The admissions application deadline for most L.A. independent schools (including CCS) has passed.  And now that you've chosen a few schools that you're interested in, how can you continue to get to know the School as you await decision day in March.  Here are some ideas:

  • Delve deeply into the School’s website and printed materials.  The language a school uses to promote themselves to parents tells you a lot about their communication style.  The content of the Journal (or blog) may not be directed at you, but you can glean what a school cares about from those articles.
  • Find the School's Facebook page.  Check to see what they post about:  Is it the latest educational research?  new uniforms?  sports teams? or the arts? And who do they feature in those posts:  parents?  students? teachers? or the Head of School?  This can give you an indication of what a school values most and thinks you want to know about.
  • Attend all the events you are able to at the School of your choice, because that’s a strong indication to the School that you’re seriously interested in them.  It’s also an easy way to get the “feel” of the school’s community.  You're likely to be aligned with this institution for many years, so it's important that the School seems like a place you feel welcome.
  • Everyone talks to their friends and colleagues about schools and that’s important, but it’s also important to remember that every school has a negative story that is being told and doesn’t reflect well on the school (that may or may not be accurate).  Listen to the story but consider that it is only one story and you can probably find three positive tales to counter that experience.  No institution is perfect, and it’s more important to find out how the school responded to a difficult situation than to focus on the situation itself.
  • Be sure to get your questions answered now.  If you should get an admissions offer from a school in March, what hesitation will you have before signing the contract?  Get in touch with the Admissions Director now to find that answer so you can have all the information when it's time to make the decision.  After contracts are sent, schools are prohibited from continuing to market to you, and if you reach out then, you’ll often find Admission Directors to be unavailable.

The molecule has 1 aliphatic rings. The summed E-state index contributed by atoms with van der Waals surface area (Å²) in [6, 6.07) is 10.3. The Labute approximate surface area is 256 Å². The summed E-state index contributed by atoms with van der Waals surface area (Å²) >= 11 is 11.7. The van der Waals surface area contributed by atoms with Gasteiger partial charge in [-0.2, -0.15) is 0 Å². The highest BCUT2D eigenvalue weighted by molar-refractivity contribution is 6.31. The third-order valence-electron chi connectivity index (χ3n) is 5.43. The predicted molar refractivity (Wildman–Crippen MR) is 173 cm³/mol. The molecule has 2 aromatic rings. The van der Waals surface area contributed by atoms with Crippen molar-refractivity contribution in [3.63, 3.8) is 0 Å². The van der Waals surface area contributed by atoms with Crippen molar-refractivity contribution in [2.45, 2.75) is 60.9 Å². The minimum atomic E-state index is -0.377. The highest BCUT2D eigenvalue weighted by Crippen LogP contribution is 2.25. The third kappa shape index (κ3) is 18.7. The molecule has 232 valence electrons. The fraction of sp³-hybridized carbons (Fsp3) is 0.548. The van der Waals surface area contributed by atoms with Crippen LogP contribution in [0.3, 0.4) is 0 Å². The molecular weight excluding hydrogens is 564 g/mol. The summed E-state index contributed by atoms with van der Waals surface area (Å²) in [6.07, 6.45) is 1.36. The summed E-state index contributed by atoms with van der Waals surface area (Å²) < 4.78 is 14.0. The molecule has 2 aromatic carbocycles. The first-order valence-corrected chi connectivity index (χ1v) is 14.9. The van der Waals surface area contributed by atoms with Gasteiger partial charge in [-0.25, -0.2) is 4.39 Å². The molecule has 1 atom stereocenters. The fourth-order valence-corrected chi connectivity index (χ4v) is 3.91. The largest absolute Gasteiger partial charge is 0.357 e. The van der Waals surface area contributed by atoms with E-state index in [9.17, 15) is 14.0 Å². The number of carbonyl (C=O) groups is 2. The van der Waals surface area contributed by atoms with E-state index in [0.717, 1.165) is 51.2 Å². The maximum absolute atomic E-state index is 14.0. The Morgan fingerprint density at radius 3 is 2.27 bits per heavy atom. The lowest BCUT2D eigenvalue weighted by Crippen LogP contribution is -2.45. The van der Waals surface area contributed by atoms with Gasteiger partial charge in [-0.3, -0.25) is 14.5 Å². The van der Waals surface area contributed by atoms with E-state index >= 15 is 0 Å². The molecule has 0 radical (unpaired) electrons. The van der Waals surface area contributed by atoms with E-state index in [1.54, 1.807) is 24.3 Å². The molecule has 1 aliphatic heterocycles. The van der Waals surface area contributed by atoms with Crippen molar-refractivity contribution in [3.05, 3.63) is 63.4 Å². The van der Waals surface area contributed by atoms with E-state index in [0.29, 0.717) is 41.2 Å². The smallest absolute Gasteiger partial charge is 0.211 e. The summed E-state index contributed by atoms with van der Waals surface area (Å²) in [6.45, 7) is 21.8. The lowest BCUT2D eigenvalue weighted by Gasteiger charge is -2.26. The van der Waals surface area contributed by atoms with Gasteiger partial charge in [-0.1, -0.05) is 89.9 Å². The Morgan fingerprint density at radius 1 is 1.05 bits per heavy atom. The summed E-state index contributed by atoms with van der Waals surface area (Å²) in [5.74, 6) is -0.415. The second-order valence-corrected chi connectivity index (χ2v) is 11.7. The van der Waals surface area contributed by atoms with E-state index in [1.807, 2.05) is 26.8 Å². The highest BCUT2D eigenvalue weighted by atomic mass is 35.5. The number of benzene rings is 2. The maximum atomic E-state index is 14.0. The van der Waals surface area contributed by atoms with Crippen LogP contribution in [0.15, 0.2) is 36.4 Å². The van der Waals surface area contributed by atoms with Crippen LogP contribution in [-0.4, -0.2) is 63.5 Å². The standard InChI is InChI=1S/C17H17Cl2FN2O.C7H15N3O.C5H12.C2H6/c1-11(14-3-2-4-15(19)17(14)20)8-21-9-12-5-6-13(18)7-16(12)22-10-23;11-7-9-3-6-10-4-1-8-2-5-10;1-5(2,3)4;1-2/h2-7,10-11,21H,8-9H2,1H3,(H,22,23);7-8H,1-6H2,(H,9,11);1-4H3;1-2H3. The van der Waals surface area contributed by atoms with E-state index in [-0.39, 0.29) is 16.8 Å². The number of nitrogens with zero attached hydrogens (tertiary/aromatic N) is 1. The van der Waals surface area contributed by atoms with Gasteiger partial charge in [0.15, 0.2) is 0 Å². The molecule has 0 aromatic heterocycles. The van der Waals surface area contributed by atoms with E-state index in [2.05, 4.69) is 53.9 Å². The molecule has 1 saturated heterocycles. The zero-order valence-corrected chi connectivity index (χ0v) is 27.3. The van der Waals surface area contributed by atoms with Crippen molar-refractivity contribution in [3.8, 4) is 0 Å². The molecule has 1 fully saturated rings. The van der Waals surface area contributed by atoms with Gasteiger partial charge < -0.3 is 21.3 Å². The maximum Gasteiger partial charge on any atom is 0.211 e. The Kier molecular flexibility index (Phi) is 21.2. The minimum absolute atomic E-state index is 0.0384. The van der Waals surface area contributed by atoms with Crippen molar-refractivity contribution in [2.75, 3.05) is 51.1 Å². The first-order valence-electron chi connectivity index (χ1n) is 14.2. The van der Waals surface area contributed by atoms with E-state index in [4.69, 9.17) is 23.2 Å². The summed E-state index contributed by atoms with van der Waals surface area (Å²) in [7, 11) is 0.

• Do you know current parents at the School or does the School make current parents available to you?  This is an untapped resource.  Parents love to talk about their child’s school and it’s first-hand information!  If you are genuinely hoping to enroll your child in their school, ask them to reach out to the admissions office and recommend you, but be sure that this school is your first choice.  If you should be offered a space and then decline it, the parent may feel betrayed.
  • What kind of educational experience are you hoping to give your child?  At this point in the process, you’ve probably decided that you’re drawn to a type of educational philosophy, and you’ve hopefully chosen to apply to schools practicing that pedagogy.  However, if it hasn’t become clear yet to you and you applied to different kinds of schools, this is the time to try to sort that out with some more research.  You might even be able to take some schools off your list in advance of decisions and tighten up your focus.
  • If you’re applying for financial aid, it’s simply crucial to complete the application and provide the supplementary material as soon as possible.  Most schools have an aid review process that requires preparation and time.  Applicants that provide complete information in a timely manner and respond to all requests have the best chance to be seriously considered for assistance.
  • Is there something you’d like to add to your application – some special family story or skill you’ll be able to share with the school?  Feel free to write a short email or letter to be attached to your application (just telling the office might not get the information into your file).
  • For many parents, the input of the child is important.  In an elementary school setting, we think that it’s a parent’s responsibility to choose their child’s school.  Young children can often have strong feelings about a school based on experiences that are important to young children (i.e. the drinking fountain is too high or too cold, etc.) so at CCS, we don’t ask children to visit our campus until a decision has been made by us and the parents.  This keeps young children from feeling rejected or disappointed in this (kind of crazy) process.
  • Remember that everyone goes to kindergarten!  This process is actually harder for parents than for children and that’s as it should be.  We want our children to be excited for school and connect authentically with their teachers and classmates (that’s universal!), and it’s possible for that to happen in a variety of schools so try to be open to all the possibilities for your child.

Good luck! And please feel free to reach out to CCS with any questions about our process or our school.